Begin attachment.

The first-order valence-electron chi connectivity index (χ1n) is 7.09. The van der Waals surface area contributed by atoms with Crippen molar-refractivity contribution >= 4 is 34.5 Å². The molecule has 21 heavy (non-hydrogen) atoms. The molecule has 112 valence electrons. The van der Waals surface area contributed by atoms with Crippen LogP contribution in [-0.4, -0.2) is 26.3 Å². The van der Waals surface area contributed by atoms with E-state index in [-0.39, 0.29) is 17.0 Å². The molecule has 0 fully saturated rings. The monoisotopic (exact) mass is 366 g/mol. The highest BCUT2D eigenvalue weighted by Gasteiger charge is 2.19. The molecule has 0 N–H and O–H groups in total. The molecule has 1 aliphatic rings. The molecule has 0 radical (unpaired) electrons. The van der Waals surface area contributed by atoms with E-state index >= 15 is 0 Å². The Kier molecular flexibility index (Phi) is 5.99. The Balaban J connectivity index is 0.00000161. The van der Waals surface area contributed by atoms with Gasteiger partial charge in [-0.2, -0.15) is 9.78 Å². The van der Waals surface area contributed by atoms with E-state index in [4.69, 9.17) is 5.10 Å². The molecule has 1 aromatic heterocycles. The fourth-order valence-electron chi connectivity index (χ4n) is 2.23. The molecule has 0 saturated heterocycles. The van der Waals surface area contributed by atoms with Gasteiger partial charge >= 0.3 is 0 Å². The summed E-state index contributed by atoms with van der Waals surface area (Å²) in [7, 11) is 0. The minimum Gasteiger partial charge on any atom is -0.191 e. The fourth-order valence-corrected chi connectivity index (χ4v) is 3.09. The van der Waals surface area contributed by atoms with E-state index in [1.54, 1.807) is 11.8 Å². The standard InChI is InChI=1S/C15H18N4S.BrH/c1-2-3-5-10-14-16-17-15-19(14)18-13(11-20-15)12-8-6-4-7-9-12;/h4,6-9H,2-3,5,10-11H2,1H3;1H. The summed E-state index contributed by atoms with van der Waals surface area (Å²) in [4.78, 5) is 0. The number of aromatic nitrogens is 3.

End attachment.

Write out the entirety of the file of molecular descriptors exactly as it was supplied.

The first-order valence-electron chi connectivity index (χ1n) is 7.09. The van der Waals surface area contributed by atoms with Crippen molar-refractivity contribution >= 4 is 34.5 Å². The molecule has 21 heavy (non-hydrogen) atoms. The molecule has 112 valence electrons. The van der Waals surface area contributed by atoms with Crippen LogP contribution in [-0.4, -0.2) is 26.3 Å². The van der Waals surface area contributed by atoms with E-state index in [-0.39, 0.29) is 17.0 Å². The molecule has 0 fully saturated rings. The monoisotopic (exact) mass is 366 g/mol. The highest BCUT2D eigenvalue weighted by Gasteiger charge is 2.19. The molecule has 0 N–H and O–H groups in total. The molecule has 1 aliphatic rings. The molecule has 0 radical (unpaired) electrons. The van der Waals surface area contributed by atoms with E-state index >= 15 is 0 Å². The Kier molecular flexibility index (Phi) is 5.99. The Balaban J connectivity index is 0.00000161. The van der Waals surface area contributed by atoms with Gasteiger partial charge in [-0.2, -0.15) is 9.78 Å². The van der Waals surface area contributed by atoms with E-state index in [4.69, 9.17) is 5.10 Å². The molecule has 1 aromatic heterocycles. The fourth-order valence-electron chi connectivity index (χ4n) is 2.23. The molecule has 0 saturated heterocycles. The van der Waals surface area contributed by atoms with Gasteiger partial charge >= 0.3 is 0 Å². The summed E-state index contributed by atoms with van der Waals surface area (Å²) in [7, 11) is 0. The minimum Gasteiger partial charge on any atom is -0.191 e. The fourth-order valence-corrected chi connectivity index (χ4v) is 3.09. The van der Waals surface area contributed by atoms with E-state index in [1.54, 1.807) is 11.8 Å². The standard InChI is InChI=1S/C15H18N4S.BrH/c1-2-3-5-10-14-16-17-15-19(14)18-13(11-20-15)12-8-6-4-7-9-12;/h4,6-9H,2-3,5,10-11H2,1H3;1H. The summed E-state index contributed by atoms with van der Waals surface area (Å²) in [4.78, 5) is 0. The number of aromatic nitrogens is 3.